Last night after coming home exhausted from the second of two jobs (and I'm straining myself with the effort of not discussing either of them here), I finished off the last few pages of Bridget Jones's Diary before falling asleep.
So many women adore that book, including some of my friends, who say, "She's just like me!" or, "I'm just like her!" or, "I do exactly the same things!"
Everyone's neurotic, sure, but that's Bridget's only real characteristic. I'd like to take this opportunity to tell my friends that whether they do or do not obsessively, illogically, and inaccurately count calories, they are each of them more interesting than Bridget Jones. They are interested in things like literature, baseball, football, nerd conventions, astronomy, politics, charitable activities, and so on. My former roommate (confirmed bipolar and possibly borderline sociopath) is like Bridget Jones.
But that's not what this post is about. You see, it's about the title: Bridget Jones's Diary.
1. It's italicized, not in quotes. You place the titles of longer works in italics and of shorter works (like a song or a TV episode) in quotes.
2. The apostrophe is correct as written. Jones's. I see far too often that people flinch in the face of singular possessive with a noun ending in an -s. Stop being so gunshy, people! It is not "Jones'." That construction would never happen. If there were more than one Jones, it would be "Joneses'." Our singular (or singleton) Jones gets an apostrophe-s at the end of her name.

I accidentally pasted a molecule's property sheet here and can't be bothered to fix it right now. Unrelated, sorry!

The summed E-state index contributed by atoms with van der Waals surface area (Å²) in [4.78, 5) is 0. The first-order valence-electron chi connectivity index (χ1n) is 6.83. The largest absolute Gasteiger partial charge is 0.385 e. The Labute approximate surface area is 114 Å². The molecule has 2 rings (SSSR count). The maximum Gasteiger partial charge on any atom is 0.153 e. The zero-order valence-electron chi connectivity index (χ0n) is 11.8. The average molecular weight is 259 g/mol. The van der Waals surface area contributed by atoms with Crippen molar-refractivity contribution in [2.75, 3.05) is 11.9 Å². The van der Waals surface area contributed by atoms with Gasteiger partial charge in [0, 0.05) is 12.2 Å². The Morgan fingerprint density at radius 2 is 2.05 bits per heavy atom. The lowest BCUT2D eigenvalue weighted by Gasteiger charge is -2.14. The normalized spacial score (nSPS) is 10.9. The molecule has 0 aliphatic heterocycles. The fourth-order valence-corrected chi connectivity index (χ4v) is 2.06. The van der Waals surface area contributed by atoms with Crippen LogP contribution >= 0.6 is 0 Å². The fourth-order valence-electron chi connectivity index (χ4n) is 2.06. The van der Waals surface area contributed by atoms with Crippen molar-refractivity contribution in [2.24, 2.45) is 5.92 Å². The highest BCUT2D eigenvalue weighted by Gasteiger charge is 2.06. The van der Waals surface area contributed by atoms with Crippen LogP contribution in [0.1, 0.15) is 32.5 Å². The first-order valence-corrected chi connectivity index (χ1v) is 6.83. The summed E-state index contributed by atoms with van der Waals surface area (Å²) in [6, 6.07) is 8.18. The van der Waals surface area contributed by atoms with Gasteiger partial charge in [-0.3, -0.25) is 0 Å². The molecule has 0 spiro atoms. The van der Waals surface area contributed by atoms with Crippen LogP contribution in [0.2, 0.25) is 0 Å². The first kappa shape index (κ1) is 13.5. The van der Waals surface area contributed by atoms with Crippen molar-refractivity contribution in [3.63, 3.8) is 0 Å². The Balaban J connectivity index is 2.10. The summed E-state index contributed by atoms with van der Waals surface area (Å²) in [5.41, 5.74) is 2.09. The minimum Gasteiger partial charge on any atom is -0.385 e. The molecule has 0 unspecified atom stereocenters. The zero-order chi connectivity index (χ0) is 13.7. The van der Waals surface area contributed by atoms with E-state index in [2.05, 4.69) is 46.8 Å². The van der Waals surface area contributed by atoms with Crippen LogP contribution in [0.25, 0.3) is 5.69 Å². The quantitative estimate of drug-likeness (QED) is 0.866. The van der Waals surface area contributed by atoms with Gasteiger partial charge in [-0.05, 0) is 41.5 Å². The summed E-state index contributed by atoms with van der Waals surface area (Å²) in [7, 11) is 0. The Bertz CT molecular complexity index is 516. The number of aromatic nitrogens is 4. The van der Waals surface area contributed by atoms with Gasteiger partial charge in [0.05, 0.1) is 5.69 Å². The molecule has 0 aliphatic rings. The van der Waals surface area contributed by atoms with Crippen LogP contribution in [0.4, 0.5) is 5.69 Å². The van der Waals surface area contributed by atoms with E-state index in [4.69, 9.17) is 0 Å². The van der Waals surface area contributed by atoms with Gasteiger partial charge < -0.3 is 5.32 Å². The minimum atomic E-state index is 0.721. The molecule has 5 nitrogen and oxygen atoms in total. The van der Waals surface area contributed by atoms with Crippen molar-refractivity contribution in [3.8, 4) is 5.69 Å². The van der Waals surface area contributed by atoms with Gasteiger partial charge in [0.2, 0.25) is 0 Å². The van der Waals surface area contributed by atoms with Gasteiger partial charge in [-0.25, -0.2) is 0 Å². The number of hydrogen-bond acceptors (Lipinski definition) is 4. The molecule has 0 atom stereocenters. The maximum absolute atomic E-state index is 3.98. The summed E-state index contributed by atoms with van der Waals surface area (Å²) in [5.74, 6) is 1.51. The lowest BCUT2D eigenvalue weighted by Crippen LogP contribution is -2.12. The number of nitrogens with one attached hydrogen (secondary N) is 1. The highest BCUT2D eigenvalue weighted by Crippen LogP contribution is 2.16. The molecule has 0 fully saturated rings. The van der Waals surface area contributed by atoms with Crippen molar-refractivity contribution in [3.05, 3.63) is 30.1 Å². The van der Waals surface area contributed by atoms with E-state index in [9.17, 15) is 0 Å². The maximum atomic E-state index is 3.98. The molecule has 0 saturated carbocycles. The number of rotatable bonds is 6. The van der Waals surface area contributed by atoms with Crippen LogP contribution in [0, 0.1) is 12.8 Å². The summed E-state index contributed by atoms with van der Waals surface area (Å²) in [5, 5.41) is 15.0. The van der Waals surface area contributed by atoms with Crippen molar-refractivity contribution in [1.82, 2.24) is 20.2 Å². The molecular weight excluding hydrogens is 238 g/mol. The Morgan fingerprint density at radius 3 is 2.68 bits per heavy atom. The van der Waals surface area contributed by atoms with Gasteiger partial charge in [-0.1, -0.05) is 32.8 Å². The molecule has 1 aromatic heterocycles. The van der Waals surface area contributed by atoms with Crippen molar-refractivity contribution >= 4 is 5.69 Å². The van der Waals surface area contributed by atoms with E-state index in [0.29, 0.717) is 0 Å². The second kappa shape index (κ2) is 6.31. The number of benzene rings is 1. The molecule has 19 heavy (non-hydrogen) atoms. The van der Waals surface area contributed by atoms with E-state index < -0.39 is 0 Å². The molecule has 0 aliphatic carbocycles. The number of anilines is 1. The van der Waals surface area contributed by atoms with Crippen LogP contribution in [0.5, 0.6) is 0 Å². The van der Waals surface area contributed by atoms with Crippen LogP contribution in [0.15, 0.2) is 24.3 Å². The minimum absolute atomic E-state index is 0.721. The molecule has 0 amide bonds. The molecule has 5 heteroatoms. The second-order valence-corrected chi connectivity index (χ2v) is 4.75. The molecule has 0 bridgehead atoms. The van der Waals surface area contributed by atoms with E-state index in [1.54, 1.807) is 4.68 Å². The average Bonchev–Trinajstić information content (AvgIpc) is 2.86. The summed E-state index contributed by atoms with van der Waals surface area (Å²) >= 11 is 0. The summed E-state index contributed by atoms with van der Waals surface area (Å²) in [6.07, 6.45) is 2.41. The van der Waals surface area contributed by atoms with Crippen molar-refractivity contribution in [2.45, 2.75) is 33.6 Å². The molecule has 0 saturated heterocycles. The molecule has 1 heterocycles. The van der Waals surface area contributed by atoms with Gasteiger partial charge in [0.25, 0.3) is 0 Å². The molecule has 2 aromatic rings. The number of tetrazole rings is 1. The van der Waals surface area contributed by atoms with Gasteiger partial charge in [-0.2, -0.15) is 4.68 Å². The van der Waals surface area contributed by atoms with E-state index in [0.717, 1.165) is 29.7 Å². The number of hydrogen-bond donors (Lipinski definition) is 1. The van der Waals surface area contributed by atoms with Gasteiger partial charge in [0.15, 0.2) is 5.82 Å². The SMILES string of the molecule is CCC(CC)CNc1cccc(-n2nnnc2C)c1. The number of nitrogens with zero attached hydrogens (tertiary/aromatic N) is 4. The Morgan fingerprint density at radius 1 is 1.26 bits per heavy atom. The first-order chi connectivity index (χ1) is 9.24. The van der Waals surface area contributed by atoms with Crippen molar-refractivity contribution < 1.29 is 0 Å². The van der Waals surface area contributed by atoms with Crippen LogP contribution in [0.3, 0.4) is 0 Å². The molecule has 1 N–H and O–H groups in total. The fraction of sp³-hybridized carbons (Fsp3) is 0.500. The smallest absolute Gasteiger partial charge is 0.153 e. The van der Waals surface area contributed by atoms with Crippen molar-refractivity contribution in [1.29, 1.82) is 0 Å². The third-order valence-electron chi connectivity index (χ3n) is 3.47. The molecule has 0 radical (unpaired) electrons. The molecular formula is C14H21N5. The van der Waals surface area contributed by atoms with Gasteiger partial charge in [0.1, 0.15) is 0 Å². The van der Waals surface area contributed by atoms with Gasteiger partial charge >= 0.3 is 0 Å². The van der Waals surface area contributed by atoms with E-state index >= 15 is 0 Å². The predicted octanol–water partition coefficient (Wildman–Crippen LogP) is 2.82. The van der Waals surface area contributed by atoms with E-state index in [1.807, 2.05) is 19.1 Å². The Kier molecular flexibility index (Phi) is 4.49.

In short, I am going to borrow Hans's motorbike, put a hook through the bass's mouth, and remember the lovely caress's feel.
True, language changes. I don't mind that. But let it change as it needs to: adopt new phrases, welcome new vocabulary, and entertain new constructions. Language should evolve because we use it to describe a changing world and changing circumstances.
It should not change because people are too lazy or, dare I say it, dumb to understand an extremely basic rule of grammar.
Grammar rules are there because good writing is polite. Good punctuation is a courtesy, making it easy for me to understand what on earth you're trying to say. If you can learn which fork to use first at the table (it's the one on the outside, folks), then you can fix that silliness with the apostrophes.
Disclaimer: This post was written by the former assistant editor of a national magazine, someone who enjoyed full lunch breaks of shared rants about the proper uses of a comma with her colleagues. She's become necessarily passionate about these things.